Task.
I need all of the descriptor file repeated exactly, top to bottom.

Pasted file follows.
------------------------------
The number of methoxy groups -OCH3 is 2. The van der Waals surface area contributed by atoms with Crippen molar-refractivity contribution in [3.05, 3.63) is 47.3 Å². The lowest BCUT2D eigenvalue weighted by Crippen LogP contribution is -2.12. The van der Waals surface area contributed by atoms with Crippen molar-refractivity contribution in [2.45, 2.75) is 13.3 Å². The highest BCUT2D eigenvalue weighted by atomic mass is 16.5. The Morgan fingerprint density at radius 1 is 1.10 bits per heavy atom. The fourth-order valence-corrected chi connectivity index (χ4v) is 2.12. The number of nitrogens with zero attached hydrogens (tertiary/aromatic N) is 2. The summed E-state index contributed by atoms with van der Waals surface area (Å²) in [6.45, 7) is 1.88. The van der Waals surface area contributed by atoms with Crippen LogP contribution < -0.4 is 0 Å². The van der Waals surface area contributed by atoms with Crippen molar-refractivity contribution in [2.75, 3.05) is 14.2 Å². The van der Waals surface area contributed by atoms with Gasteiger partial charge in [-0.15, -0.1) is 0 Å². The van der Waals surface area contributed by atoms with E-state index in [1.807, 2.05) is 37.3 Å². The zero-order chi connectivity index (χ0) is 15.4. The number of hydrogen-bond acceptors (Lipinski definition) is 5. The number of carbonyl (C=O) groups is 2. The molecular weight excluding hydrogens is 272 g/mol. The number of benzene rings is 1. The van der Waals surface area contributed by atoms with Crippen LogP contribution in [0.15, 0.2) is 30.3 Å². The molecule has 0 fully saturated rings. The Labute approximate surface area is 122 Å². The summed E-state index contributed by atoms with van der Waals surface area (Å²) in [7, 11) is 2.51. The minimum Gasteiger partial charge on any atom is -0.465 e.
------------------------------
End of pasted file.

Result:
The number of methoxy groups -OCH3 is 2. The van der Waals surface area contributed by atoms with Crippen molar-refractivity contribution in [3.05, 3.63) is 47.3 Å². The lowest BCUT2D eigenvalue weighted by Crippen LogP contribution is -2.12. The van der Waals surface area contributed by atoms with Crippen molar-refractivity contribution in [2.45, 2.75) is 13.3 Å². The highest BCUT2D eigenvalue weighted by atomic mass is 16.5. The Morgan fingerprint density at radius 1 is 1.10 bits per heavy atom. The fourth-order valence-corrected chi connectivity index (χ4v) is 2.12. The number of nitrogens with zero attached hydrogens (tertiary/aromatic N) is 2. The summed E-state index contributed by atoms with van der Waals surface area (Å²) in [6.45, 7) is 1.88. The van der Waals surface area contributed by atoms with Crippen LogP contribution < -0.4 is 0 Å². The van der Waals surface area contributed by atoms with Crippen molar-refractivity contribution in [2.75, 3.05) is 14.2 Å². The van der Waals surface area contributed by atoms with Gasteiger partial charge in [-0.15, -0.1) is 0 Å². The van der Waals surface area contributed by atoms with E-state index in [1.807, 2.05) is 37.3 Å². The zero-order chi connectivity index (χ0) is 15.4. The number of hydrogen-bond acceptors (Lipinski definition) is 5. The number of carbonyl (C=O) groups is 2. The molecular weight excluding hydrogens is 272 g/mol. The number of benzene rings is 1. The van der Waals surface area contributed by atoms with Crippen LogP contribution in [0.15, 0.2) is 30.3 Å². The molecule has 0 fully saturated rings. The Labute approximate surface area is 122 Å². The summed E-state index contributed by atoms with van der Waals surface area (Å²) in [7, 11) is 2.51. The minimum Gasteiger partial charge on any atom is -0.465 e.